U.S. MAB BULLETIN


U.S. Department of State
95/05/01 US MAB Bulletin, Volume 19, Number 1
Bureau of Oceans and International Environmental and Scientific Affairs


                             U.S. MAB Bulletin
May 1995                                               Vol. 19, No. 1

                 From U.S. MAB Chair D. Dean Bibles 

The Constable Commission Report was presented in draft and verbally to 
the Executive Committee and was well received. It is now finalized and 
will be a major discussion at the summer National Committee meeting.  
The report lauded U.S. MAB for its accomplishments in the areas of 
interdisciplinary research, its move to strengthen the Biosphere 
Reserves and linkages with International programs.  The report 
emphasized the need to encourage cooperative programs between biosphere 
reserves and a broad range of stakeholders.  We now need to be prepared 
to take action on their recommendations in order to move U.S. MAB into 
the 21st century. 

I am grateful to the members of the commission and the staff that 
supported this intensive effort.  All the Commission members have a 
great deal of responsibility and still gave unselfishly of their time 
and ideas. 

The U.S. MAB representation at the International Conference on Biosphere 
Reserves in Seville was impressive.

Ambassador Elinor Constable spoke on national programs and the 
Commission’s report to U.S. MAB.  Papers and demonstrations were well 
received on two of our directorate core projects.  Several of our 
biosphere reserve managers attended and presented papers.  The Sonoran 
Desert Alliance effort was truly cross-cultural and international with 
participation by managers from the U.S. and Mexico and the O’odham 
Nation.

The conference was worldwide.  I personally worked on the drafting group 
for the Statutes of the World Network of Biosphere Reserves and others 
representing U.S. MAB worked on The Sevilla Strategy.  Some of the very 
issues important to the drafting group, such as electronic communication 
among biosphere reserves, generation of funding support from the private 
sector, common standards for collection and exchange of data, and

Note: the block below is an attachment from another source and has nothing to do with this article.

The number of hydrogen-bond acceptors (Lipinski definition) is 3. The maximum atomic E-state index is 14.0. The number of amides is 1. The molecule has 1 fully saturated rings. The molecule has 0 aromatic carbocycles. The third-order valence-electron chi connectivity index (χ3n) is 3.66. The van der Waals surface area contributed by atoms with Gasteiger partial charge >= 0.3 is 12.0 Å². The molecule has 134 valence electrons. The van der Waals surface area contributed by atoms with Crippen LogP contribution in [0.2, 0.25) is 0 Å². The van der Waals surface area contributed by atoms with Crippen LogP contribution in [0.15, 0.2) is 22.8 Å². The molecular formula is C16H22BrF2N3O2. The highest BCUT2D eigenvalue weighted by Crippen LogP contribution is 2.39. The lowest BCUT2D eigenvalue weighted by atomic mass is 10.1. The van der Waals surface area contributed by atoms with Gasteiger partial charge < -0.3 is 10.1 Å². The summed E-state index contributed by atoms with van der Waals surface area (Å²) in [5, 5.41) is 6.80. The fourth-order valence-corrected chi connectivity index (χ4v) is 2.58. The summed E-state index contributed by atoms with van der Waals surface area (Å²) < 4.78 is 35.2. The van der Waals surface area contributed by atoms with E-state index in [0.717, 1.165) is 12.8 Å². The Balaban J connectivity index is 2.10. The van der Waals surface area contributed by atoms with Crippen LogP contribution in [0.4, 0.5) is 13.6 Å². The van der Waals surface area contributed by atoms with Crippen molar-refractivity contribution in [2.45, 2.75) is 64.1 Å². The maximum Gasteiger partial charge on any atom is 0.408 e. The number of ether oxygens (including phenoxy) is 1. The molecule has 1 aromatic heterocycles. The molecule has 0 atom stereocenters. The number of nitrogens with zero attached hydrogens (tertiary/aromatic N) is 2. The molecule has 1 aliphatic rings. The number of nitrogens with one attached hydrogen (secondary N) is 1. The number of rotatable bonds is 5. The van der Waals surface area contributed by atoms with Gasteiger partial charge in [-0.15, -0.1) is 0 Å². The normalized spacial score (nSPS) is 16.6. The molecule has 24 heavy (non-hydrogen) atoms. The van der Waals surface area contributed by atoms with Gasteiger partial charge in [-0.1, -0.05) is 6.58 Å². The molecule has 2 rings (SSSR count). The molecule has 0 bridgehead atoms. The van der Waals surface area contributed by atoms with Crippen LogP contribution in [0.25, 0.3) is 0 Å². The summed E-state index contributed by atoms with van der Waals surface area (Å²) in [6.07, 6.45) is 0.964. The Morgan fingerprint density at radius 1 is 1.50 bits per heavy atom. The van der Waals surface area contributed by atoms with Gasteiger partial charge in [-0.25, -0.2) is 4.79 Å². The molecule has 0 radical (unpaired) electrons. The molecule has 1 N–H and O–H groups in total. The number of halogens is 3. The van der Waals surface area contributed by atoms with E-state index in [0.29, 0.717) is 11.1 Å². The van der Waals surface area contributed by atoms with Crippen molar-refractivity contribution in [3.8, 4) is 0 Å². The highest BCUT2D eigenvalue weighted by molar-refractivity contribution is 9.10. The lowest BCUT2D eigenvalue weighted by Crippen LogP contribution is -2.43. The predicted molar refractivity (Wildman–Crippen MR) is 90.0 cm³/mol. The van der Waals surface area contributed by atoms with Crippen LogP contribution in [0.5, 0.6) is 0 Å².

methods of information exchange for biosphere reserve managers, are all 
issues that are addressed in the Constable Commission Report and that we 
in U.S. MAB have addressed in our directorates and our participation in 
BRIM and EcoNetAmerica.

U.S. MAB was well represented at a recent conference on, Societal 
Dimensions of Biosphere Reserves-Biosphere Reserves for People, co-
sponsored by the German MAB National Committee, the German National 
Commission for UNESCO, the MAB-ICC Secretariat of UNESCO and UNESCO-
ROSTE, near Bonn, Germany.  I continue to be impressed with the quality 
of interdisciplinary research that U.S. MAB has completed and continues 
as well as the ability of our folks to explain these complex studies in 
very understandable ways.  We were able to learn a great deal from the 
exchange of information at this conference.

While in Germany, I took the opportunity to accept a kind invitation 
from the German MAB to visit The Rhone Biosphere Reserve.  This is an 
excellent model of mixed ownerships and communities attempting to 
achieve long-term societal and resource sustainability while finding 
means of making the economic adjustments to the rapid changes occurring 
in Europe and the world.

My visit to Austria MAB was quite productive, and I believe that some of 
the studies conducted by Austrian MAB in the mountain regions with heavy 
winter and summer use could be instructive in our mountainous areas. 

The trip concluded with an opportunity to visit French and UK MAB folks, 
UNESCO, and the World Conservation Monitoring Center (WCMC). These have